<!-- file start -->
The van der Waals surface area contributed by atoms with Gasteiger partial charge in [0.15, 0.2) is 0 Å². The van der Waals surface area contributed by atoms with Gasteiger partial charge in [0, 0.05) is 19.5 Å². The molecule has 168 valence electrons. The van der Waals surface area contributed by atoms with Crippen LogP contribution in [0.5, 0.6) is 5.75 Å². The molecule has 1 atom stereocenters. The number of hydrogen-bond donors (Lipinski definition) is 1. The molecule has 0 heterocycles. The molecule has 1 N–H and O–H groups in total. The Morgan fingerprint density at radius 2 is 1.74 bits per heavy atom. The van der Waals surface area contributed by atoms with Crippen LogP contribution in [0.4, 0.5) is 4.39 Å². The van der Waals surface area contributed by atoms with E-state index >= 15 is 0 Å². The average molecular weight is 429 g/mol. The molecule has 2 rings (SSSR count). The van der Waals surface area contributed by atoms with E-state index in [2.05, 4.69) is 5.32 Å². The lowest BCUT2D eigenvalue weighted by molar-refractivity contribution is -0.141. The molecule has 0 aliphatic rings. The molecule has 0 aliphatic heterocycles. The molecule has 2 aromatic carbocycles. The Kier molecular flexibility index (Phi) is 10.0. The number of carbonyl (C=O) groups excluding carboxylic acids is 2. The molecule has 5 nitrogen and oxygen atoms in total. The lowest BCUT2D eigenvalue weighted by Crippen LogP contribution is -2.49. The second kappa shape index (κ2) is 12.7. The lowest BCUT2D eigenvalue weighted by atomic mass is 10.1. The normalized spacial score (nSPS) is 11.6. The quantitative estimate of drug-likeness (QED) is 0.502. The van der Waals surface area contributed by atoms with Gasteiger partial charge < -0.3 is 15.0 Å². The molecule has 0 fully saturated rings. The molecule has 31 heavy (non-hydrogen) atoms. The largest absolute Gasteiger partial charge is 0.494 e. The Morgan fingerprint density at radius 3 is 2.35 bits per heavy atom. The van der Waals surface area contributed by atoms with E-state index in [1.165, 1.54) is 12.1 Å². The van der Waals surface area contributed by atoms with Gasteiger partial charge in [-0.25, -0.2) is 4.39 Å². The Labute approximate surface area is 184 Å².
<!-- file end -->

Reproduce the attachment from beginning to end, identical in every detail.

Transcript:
The van der Waals surface area contributed by atoms with Gasteiger partial charge in [0.15, 0.2) is 0 Å². The van der Waals surface area contributed by atoms with Gasteiger partial charge in [0, 0.05) is 19.5 Å². The molecule has 168 valence electrons. The van der Waals surface area contributed by atoms with Crippen LogP contribution in [0.5, 0.6) is 5.75 Å². The molecule has 1 atom stereocenters. The number of hydrogen-bond donors (Lipinski definition) is 1. The molecule has 0 heterocycles. The molecule has 1 N–H and O–H groups in total. The Morgan fingerprint density at radius 2 is 1.74 bits per heavy atom. The van der Waals surface area contributed by atoms with Crippen LogP contribution in [0.4, 0.5) is 4.39 Å². The van der Waals surface area contributed by atoms with E-state index >= 15 is 0 Å². The average molecular weight is 429 g/mol. The molecule has 2 rings (SSSR count). The van der Waals surface area contributed by atoms with E-state index in [2.05, 4.69) is 5.32 Å². The lowest BCUT2D eigenvalue weighted by molar-refractivity contribution is -0.141. The molecule has 0 aliphatic rings. The molecule has 0 aliphatic heterocycles. The molecule has 2 aromatic carbocycles. The Kier molecular flexibility index (Phi) is 10.0. The number of carbonyl (C=O) groups excluding carboxylic acids is 2. The molecule has 5 nitrogen and oxygen atoms in total. The lowest BCUT2D eigenvalue weighted by Crippen LogP contribution is -2.49. The second kappa shape index (κ2) is 12.7. The lowest BCUT2D eigenvalue weighted by atomic mass is 10.1. The normalized spacial score (nSPS) is 11.6. The quantitative estimate of drug-likeness (QED) is 0.502. The van der Waals surface area contributed by atoms with Gasteiger partial charge < -0.3 is 15.0 Å². The molecule has 0 fully saturated rings. The molecule has 31 heavy (non-hydrogen) atoms. The largest absolute Gasteiger partial charge is 0.494 e. The Morgan fingerprint density at radius 3 is 2.35 bits per heavy atom. The van der Waals surface area contributed by atoms with E-state index in [1.165, 1.54) is 12.1 Å². The van der Waals surface area contributed by atoms with Gasteiger partial charge in [-0.25, -0.2) is 4.39 Å². The Labute approximate surface area is 184 Å².